Like the American billionaire Nick Nolte plays in The Golden Bowl who introduces Americans to the European art he has brought over from Europe, the famous producer/director duo of Merchant/Ivory introduced American moviegoers to a more digestible flavor of stuffy British literature adapted to the big screen. Beginning with The Bostonians (1984), acclaimed films like A Room With a View (1985), Howard’s End (1992), Maurice (1987) and The Remains of the Day (1993) made stories about British high society once mainly relegated to Masterpiece Theater more accessible to Americans. With his producing partner, the late Ismail Merchant, and screenwriter Ruth Prawer Jhabvala, director James Ivory pulled off quite a difficult feat by turning mainstream audiences on to such difficult to adapt and unrelatable literary material. Merchant/Ivory, as they were popularly known in the film business, represented the gold standard in quality filmmaking and it was usually assumed a film by this team was nothing short of remarkable.

The Golden Bowl is one of the last films Merchant/Ivory made together and unfortunately and surprisingly, it turned out to be a complete wash and a pale shadow of their previous efforts. The story, based on Henry James’ 1904 novel, takes place in England and it begins with an impoverished Italian nobleman (Jeremy Northam) who marries the wealthy daughter (Kate Beckinsale) of America’s first billionaire (Nick Nolte). Before meeting Beckinsale’s character, the nobleman previously had a romantic relationship with another American (Uma Thurman), but because he needed money and Thurman didn’t have any, the nobleman went with Beckinsale. Thurman, however, turns out to be Beckinsale’s childhood best friend. Still obsessed with the nobleman, she ends up marrying Nolte (for his money of course) while still carrying on a love affair with the nobleman. The story is about adultery, marriage, and deceit against a background of Victorian attitudes that looked down upon open displays of emotion.

This is no doubt a very ambitious looking production, but for all the pedigree involved in making it, the final result is a flat, slow-paced, drudge of a soap opera that falls under its own weight. With the exception of a few actors, The Golden Bowl suffers from poor casting. I have generally enjoyed Uma Thurman, especially in her star-making turn in Pulp Fiction and in the Kill Bill movies. However, she’s never struck me as a particularly great actress. This film centers around her character, who is supposed to be conniving and ambitious. Had this been in the hands of a more formidable actress such as Kate Winslet or Cate Blanchett, I believe this movie would almost be salvageable. Unfortunately, Thurman was given the role and she fails to provide the range of skill the role requires and to show the depth and complexity of the character.

Another poor choice of casting is Jeremy Northam as the Italian nobleman. This was a perplexing choice considering Northam is a British actor and I don’t see why or how an Italian actor could not be found to play the role. Given these two bad casting decisions, The Golden Bowl stumbles right out of the gate and the central relationship between Thurman and Northam is devoid of chemistry and comes off as stale and melodramatic.

The remainder of the cast generally holds up, especially Nick Nolte as the American tycoon and Angelica Huston as the gossipy, match-making aunt. However, I have seen them do much better work elsewhere and I did not get the bravura performances I expected in this movie. This may be the actors’ fault or, as I more suspect, it may be attributable to Jhabvala’s obvious struggle to translate the book to the screen.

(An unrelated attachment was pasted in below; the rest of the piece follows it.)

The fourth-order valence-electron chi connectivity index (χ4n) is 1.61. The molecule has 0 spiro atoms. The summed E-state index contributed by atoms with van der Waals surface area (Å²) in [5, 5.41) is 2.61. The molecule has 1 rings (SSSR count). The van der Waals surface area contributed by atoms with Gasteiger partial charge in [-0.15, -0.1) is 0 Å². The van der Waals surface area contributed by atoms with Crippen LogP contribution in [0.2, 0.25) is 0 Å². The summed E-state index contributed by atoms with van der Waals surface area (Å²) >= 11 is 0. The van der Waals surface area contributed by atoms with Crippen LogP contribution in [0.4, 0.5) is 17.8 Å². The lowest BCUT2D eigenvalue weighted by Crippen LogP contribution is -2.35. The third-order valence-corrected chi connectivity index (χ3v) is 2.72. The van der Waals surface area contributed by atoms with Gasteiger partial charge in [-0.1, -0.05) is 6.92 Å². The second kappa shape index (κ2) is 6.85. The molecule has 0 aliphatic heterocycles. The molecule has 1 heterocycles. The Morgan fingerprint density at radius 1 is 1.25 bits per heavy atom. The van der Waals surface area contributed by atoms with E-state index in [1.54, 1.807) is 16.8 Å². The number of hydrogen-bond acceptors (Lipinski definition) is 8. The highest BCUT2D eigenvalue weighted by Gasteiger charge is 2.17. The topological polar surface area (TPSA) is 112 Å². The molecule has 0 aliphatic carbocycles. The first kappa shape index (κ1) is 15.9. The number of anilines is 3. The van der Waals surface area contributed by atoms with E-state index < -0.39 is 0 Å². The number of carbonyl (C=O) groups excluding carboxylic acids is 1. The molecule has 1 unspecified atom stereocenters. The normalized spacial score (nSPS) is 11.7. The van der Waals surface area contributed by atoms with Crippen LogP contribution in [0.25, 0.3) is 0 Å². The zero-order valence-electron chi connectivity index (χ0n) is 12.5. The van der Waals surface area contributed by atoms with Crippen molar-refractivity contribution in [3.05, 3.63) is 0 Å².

Speaking of screenplay, the most difficult task of translating 19th and early 20th century British novels to the screen is capturing the nuances and unsaid feelings and thoughts of the characters. This was a society that looked down upon the overt expression of feelings, which left the reader to interpret the body actions and surface language of the characters. Trying to show this on screen requires a deft eye for detail and symbolism as well as actors of considerable talent (example: Anthony Hopkins and Emma Thompson in Howard’s End). I fully expected Jhabvala to have successfully translated The Golden Bowl to the big screen as she has done this before with equally difficult material in A Room with a View and The Remains of the Day.

The one aspect of The Golden Bowl that impressed above anything else was the beautiful production design. Setting a film in grand English estates is always a good way to get brownie points by a filmmaker and I’m sure no other filmmaker is more welcome to shoot films at such locations than James Ivory. Although it may look it, The Golden Bowl is not a big budget film and majority of the budget seems to have been spent on the British locations (as can be surmised by the use of stock footage to depict the United States at the turn of the century). A negative consequence of having such grand settings in this particular movie is that the characters and their interactions come off as distant, cold, and unemotional. You get the unlikely outcome of having the production design overshadow the poor performances and weak script. By the end of the film, you remember the sets mostly and not the substantive parts of the film.

The Golden Bowl is an unfortunate mess. Its a stain on an otherwise perfect track record for Merchant Ivory (I guess its just Ivory now that Merchant is gone). I’m sure I would enjoy the novel and get more out of it than watching its poorly executed adaptation. Its an over 2 hour movie and nothing is worse than having to sit through a bad movie for that long. If you have never seen any of Merchant Ivory’s productions, do yourself a favor and see A Room with a View, Howard’s End, and The Remains of the Day.

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